Yoga Therapy for Chronic Pain in Sickle Cell Disease



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BACKGROUND: Patients with sickle cell disease suffer from both acute and chronic pain that severely affects their quality of life. Acute pain secondary to vaso-occlusive pain crises are a frequent cause of hospitalization and missed days from school and work. Many adult patients also suffer from chronic pain, which can lead to feelings of anxiety, hopelessness and depression. There is very little evidence-based data on how to manage pain in sickle cell disease. This lack of data is evident in the most recent American Society of Hematology Guidelines on Management of Pain in Sickle Cell Disease, which was published in June 2020. In the United States, acute and chronic pain is largely managed with opioids, but these medications have significant side effects including dependence and potential for opioid-induced hyperalgesia. There is an expert recommendation to avoid chronic opioid therapy if possible, but unfortunately this leaves clinicians with few treatment options, mostly extrapolated from evidence in other diseases such as fibromyalgia and osteoarthritis. Therefore, efforts to provide other strategies for pain management are warranted. Yoga is a physical, mental, and spiritual practice that aims to promote health and positive thinking. It has proven therapeutic benefits in chronic pain syndrome by altering perception of and attitude towards pain. Additionally, it can be beneficial in alleviating anxiety and depression, which are highly prevalent in the sickle cell population. OBJECTIVE: The purpose of this study is to implement a 6 month-long intervention with weekly group yoga therapy sessions conducted virtually via videoconferencing software, incorporating aspects of meditation and breathing exercises. METHODS: Twenty patients with sickle cell disease have been recruited for this study. There will be a total of 24 group yoga therapy sessions held weekly for 6 months. The 1 hour-long virtual sessions are taught by a certified yoga therapist, focusing on meditation and low impact movements synchronized with breathing exercises. Video recordings are made available for those who cannot attend the live virtual sessions. Weekly questionnaires are administered to participants. The variables measured in surveys include: the pain catastrophizing scale, levels of anxiety and depression, quality of sleep, use of opioids and other pain medications, number of hospitalizations and emergency room visits, and yoga session attendance. The primary outcome of this study is feasibility and acceptability of the yoga intervention. Secondary outcomes include changes in pain catastrophizing, depression and anxiety scores, frequency of emergency room and hospital admissions, and quantity of opioid medications utilized. RESULTS: The beginning of survey questionnaire results revealed that the participants had high amounts of ED visits, hospitalizations, pain, anxiety, and depression. The participants had a median of 3 (IQR 1.25-4) ER visits and 2 (IQR 0-2) hospitalizations in the past 6 months for SCD-related pain. The median score on the Pain Catastrophizing Scale was 40.5 (IQR 27.25-52.5), which was at the 93rd percentile of a standardized population. The median PHQ-9 score was 17 (IQR 13.25-22.5). Five (36%) participants had moderate depression, 3 (21%) moderately severe, and 6 (43%) severe. The median GAD-7 score was 18.5 (IQR 10.25-21.5). Three (21%) patients had mild anxiety, 2 (14%) moderate, and 9 (64%) severe. Live virtual attendance was 2 participants (11%) for the first session and 6 participants (32%) for the second session. Participation with viewing recorded sessions and weekly questionnaire data remain to be assessed, as the study is ongoing. CONCLUSION: As this study is among the first of its kind to examine therapeutic yoga for pain in adults with sickle cell disease, it has broad implications for chronic pain management in this field. Barriers that impact feasibility of the study, mostly centering on technological difficulties, were identified and strategies to address them are being developed and implemented in real-time as the study continues. The study population was found to have high levels of pain, anxiety, and depression in initial data collection, which further demonstrates the importance of the development of nonpharmaceutical strategies for improvement in pain and quality of life for these patients.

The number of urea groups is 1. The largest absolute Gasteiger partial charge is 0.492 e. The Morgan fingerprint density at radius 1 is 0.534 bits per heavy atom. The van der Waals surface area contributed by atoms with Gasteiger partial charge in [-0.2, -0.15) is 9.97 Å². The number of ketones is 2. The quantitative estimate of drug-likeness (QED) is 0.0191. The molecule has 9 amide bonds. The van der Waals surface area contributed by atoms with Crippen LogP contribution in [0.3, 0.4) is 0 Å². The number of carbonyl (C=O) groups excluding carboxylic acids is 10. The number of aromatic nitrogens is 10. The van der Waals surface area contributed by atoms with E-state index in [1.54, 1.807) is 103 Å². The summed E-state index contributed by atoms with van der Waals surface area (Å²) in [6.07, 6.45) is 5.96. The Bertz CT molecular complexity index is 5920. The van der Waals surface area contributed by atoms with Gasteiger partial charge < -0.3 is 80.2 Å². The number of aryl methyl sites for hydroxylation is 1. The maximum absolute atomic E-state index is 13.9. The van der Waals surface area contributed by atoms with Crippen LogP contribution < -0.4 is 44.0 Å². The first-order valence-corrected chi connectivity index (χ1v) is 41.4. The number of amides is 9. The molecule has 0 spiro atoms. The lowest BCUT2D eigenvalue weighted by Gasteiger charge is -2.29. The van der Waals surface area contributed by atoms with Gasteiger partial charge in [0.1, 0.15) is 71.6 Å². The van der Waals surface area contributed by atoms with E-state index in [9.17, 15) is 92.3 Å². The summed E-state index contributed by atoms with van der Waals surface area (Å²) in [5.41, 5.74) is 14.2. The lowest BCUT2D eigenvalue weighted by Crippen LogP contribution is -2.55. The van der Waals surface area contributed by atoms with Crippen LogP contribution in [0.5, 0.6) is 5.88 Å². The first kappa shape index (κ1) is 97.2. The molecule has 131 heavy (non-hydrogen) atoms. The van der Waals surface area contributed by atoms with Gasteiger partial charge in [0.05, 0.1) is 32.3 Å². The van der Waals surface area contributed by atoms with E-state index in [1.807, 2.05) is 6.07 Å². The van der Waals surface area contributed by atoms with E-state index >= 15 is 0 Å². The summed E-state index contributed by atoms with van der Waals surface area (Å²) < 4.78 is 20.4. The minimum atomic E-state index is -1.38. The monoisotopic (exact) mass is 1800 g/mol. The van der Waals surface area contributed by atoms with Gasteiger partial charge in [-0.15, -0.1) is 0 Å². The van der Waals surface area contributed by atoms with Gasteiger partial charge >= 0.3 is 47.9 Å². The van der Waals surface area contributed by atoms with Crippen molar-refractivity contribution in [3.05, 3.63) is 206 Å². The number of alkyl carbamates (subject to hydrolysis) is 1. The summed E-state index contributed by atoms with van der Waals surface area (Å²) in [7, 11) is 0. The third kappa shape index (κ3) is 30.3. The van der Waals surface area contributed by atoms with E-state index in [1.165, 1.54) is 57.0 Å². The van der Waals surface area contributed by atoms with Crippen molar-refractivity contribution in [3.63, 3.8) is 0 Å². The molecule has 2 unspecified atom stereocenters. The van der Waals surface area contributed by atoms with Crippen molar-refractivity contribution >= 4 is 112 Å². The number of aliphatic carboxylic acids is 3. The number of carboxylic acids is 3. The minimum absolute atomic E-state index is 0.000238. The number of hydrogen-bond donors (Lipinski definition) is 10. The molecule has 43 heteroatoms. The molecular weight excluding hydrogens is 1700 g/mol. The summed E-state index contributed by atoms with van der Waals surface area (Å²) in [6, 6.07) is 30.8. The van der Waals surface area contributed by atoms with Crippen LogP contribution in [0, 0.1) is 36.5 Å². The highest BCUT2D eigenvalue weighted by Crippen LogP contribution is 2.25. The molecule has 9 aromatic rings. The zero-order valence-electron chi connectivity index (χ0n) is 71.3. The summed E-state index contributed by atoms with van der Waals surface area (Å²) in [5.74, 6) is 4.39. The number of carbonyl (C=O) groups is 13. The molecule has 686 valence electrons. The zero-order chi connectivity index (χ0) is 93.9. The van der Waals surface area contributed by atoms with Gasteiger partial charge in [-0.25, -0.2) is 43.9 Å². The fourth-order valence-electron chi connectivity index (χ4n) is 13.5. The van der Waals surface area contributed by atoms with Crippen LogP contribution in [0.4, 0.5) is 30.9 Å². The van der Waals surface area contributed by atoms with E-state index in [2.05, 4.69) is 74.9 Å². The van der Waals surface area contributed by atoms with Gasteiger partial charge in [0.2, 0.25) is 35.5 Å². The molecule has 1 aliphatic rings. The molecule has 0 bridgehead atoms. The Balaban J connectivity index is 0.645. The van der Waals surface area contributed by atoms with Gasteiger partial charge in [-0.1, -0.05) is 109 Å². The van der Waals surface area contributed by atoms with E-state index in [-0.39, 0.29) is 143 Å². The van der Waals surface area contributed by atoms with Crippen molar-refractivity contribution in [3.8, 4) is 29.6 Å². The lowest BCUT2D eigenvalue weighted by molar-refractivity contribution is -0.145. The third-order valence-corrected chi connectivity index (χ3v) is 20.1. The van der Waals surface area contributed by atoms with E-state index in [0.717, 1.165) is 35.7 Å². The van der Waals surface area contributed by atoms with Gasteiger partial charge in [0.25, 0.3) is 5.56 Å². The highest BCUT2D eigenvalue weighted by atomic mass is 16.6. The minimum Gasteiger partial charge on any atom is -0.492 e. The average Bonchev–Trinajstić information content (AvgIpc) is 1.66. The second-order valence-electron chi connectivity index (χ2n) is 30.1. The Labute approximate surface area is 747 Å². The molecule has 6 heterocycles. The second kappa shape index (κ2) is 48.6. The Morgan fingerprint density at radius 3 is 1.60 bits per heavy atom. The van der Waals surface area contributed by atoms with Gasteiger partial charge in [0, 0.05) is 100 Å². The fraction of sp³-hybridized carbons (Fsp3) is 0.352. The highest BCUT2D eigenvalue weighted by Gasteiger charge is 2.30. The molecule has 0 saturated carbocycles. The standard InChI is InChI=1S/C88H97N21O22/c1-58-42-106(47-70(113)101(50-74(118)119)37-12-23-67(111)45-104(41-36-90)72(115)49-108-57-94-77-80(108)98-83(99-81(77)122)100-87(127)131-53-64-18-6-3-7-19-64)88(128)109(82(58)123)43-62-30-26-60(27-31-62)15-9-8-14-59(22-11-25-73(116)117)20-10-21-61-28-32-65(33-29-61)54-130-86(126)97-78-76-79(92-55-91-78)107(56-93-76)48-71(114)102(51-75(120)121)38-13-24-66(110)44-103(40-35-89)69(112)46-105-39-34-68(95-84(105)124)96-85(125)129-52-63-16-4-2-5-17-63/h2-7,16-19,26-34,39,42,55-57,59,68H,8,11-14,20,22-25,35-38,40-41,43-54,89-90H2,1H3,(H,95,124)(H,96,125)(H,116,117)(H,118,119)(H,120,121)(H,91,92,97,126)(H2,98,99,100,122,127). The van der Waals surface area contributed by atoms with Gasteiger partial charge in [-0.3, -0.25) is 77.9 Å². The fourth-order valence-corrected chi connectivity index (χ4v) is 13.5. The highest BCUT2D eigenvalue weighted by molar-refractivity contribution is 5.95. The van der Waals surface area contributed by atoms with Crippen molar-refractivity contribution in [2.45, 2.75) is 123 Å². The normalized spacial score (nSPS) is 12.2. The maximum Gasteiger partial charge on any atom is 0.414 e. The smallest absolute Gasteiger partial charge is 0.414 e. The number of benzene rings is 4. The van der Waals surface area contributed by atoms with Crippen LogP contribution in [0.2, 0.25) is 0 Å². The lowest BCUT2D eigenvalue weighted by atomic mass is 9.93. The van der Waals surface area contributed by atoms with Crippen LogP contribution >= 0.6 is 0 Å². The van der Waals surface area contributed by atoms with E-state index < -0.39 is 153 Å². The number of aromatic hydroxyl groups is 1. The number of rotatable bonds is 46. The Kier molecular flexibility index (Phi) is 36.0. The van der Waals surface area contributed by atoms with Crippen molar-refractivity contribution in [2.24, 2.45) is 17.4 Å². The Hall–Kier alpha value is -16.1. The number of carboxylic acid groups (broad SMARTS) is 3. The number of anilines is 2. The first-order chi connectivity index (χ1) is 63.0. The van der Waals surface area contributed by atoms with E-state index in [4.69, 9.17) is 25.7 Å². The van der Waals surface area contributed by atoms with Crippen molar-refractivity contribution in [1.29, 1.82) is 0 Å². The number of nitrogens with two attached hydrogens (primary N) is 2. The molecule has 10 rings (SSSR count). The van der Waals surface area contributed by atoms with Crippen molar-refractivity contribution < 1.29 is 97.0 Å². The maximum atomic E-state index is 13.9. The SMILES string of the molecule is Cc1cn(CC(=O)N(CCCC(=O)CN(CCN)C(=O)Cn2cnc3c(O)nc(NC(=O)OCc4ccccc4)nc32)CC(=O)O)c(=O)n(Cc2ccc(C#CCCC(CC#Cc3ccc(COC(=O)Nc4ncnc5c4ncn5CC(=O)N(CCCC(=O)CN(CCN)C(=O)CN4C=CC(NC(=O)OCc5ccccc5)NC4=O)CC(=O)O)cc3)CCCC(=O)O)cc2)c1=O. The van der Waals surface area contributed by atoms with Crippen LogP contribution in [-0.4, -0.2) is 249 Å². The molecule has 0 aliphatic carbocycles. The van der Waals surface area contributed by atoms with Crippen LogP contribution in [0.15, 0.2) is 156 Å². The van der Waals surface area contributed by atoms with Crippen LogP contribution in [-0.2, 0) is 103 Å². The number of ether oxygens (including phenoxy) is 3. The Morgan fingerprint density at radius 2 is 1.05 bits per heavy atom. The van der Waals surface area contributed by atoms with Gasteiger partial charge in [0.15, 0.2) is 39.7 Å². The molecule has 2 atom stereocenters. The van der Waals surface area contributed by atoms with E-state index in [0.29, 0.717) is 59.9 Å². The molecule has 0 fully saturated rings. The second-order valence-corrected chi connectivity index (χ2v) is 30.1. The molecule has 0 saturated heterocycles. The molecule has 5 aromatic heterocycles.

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Pages i-vi are misnumbered as pages ii-vii.

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